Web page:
“Today, adoption is accessible and on a wide scale women attain both professional success and a rich family life, contraceptives are more available and effective, and scientific advances show that an unborn child has taken on the human form and features months before viability,” she added, claiming the power should be left to state lawmakers. 

“Roe and Casey shackle states to a view of the facts that is decades out of date,” she continued. “The national fever on abortion can break only when this Court returns abortion policy to the states.”

The Center for Reproductive Rights, which represents Mississippi’s sole abortion provider in the suit against the state’s law, painted Fitch’s effort as one that will have a chilling effect on abortion rights nationwide.

“Mississippi has stunningly asked the Supreme Court to overturn Roe and every other abortion rights decision in the last five decades,” Nancy Northup, the president and CEO of the group said in a statement Thursday. “Today’s brief reveals the extreme and regressive strategy, not just of this law, but of the avalanche of abortion bans and restrictions that are being passed across the country.”

The Supreme Court has not yet said exactly when during its fall term it will hear oral arguments on the Mississippi case, but a decision is expected to come down by next June or July, as is standard.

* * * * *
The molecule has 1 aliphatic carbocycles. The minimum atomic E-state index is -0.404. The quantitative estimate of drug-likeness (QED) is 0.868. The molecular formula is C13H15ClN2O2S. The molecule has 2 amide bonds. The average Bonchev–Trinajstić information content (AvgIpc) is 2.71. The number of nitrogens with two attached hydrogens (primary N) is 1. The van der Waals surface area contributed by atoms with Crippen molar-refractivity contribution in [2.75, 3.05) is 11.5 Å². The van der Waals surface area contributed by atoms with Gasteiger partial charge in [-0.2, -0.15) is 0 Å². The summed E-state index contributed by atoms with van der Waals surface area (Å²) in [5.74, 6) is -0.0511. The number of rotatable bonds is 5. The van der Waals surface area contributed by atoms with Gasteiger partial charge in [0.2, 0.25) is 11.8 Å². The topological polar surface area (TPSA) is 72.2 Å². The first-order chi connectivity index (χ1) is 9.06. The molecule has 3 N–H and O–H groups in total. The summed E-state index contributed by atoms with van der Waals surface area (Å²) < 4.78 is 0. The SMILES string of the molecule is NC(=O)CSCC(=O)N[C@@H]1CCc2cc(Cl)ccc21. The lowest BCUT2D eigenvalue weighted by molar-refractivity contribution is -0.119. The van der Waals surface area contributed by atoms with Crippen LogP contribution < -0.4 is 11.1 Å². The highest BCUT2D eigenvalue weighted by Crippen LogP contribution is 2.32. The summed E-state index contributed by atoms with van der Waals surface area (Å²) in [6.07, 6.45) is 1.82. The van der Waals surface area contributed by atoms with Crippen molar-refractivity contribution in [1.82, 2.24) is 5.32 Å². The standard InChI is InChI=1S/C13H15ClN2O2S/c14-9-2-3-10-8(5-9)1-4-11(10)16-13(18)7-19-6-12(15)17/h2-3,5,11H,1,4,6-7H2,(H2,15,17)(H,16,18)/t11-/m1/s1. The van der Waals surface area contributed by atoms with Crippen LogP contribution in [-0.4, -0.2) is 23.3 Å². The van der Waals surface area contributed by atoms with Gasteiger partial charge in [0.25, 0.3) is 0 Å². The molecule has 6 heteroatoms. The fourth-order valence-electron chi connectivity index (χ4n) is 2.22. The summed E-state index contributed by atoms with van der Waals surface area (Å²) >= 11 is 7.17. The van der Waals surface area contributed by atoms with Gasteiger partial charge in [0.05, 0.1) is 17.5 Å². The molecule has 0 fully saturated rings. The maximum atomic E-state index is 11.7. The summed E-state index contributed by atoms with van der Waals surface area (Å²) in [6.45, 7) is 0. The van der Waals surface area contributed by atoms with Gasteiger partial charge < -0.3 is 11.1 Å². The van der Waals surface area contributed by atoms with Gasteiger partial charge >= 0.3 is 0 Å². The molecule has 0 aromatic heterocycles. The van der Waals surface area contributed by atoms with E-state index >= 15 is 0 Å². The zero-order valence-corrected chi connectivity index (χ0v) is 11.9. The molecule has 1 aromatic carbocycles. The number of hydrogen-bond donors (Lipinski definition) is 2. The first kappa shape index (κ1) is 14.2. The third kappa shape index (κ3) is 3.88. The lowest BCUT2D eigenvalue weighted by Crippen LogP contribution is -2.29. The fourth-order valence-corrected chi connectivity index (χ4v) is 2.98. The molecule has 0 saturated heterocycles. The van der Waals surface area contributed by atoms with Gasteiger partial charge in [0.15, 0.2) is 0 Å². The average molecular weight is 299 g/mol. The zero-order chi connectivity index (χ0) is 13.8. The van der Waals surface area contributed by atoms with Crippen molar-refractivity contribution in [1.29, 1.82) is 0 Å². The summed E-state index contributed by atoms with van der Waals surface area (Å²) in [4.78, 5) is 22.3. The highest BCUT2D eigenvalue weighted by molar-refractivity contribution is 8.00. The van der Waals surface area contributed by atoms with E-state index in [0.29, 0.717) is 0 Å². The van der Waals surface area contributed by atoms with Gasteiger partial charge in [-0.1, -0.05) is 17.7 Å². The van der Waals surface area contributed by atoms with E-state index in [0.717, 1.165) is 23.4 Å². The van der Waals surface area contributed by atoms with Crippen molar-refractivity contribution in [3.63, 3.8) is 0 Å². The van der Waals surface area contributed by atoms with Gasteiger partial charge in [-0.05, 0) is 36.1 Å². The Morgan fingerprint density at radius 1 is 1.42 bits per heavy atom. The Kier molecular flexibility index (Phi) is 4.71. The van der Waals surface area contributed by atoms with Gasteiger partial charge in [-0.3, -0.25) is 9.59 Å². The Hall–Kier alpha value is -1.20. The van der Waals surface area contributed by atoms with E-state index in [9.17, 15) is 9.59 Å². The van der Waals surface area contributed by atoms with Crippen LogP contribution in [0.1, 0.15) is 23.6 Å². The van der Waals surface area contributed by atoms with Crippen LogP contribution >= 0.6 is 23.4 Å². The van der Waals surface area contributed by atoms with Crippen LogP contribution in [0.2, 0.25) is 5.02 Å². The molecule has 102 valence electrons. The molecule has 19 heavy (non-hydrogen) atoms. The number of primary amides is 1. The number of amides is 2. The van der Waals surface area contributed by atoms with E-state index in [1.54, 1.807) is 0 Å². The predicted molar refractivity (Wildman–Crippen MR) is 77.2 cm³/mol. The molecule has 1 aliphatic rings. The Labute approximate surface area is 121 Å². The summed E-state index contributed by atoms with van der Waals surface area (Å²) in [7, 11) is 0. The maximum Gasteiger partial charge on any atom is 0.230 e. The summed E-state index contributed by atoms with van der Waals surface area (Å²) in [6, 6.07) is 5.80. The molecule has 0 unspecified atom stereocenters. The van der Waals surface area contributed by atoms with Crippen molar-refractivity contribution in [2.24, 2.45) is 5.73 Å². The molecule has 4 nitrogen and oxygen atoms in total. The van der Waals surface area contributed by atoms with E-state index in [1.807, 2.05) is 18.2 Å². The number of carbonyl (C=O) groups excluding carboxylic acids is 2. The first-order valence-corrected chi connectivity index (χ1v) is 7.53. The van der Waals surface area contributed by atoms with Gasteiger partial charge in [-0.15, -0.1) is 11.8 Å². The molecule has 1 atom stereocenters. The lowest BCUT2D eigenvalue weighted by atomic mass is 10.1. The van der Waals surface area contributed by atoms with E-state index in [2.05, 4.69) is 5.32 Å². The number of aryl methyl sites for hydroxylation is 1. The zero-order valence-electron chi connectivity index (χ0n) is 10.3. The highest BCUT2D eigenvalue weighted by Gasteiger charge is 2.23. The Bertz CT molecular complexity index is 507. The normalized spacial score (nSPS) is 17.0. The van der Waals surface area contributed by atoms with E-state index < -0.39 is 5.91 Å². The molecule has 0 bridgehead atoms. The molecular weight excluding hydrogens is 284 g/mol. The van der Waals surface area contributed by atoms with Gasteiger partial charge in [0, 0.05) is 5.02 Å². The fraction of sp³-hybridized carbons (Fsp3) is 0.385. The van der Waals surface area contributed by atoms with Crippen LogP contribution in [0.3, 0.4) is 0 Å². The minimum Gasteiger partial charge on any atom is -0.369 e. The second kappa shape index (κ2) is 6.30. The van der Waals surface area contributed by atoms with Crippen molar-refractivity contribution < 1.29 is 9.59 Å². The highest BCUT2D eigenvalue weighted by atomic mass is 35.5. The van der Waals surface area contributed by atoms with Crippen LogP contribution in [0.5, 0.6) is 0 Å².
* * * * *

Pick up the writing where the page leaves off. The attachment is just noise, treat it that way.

An anticipated ruling just months before the 2022 midterms will almost certainly position abortion as a top issue at the ballot box.

See what others are saying:  (The New York Times) (The Washington Post) (Politico)

Continue Reading

Politics

Republicans Boycott Jan. 6 Committee After Pelosi Rejects Two of McCarthy’s Picks

Published

on

The House Minority Leader said that unless House Speaker Pelosi reinstated the two members, Republicans will launch their own investigation into the insurrection.


Pelosi Vetoes Republicans

Republicans are boycotting the select committee to investigate the insurrection after House Speaker Nancy Pelosi (D-Ca.) rejected two of the five GOP members Minority Leader Kevin McCarthy (R-Ca.) picked to serve on the panel Wednesday.

In a statement, Pelosi cited the “statements and actions” of Rep. Jim Jordan (R-Oh.) and Jim Banks (R-In.), whose nominations she said she was opposing “with respect for the integrity of the investigation.”

Jordan and Banks — both staunch allies of former President Donald Trump — have helped propagate the previous leader’s false election claims, opposed efforts to investigate the insurrection, and voted not to certify the election for President Joe Biden. 

A senior Democratic aide also specifically told The Washington Post that Democrats did not want Jordan on the panel because he reportedly helped Trump strategized how to overturn the election and due to the fact he spoke to the then-president on Jan. 6, meaning there is a possibility he could be called to testify before the very same committee.

The aide also said that Democrats opposed Banks’ selection because of a statement he issued after McCarthy chose him.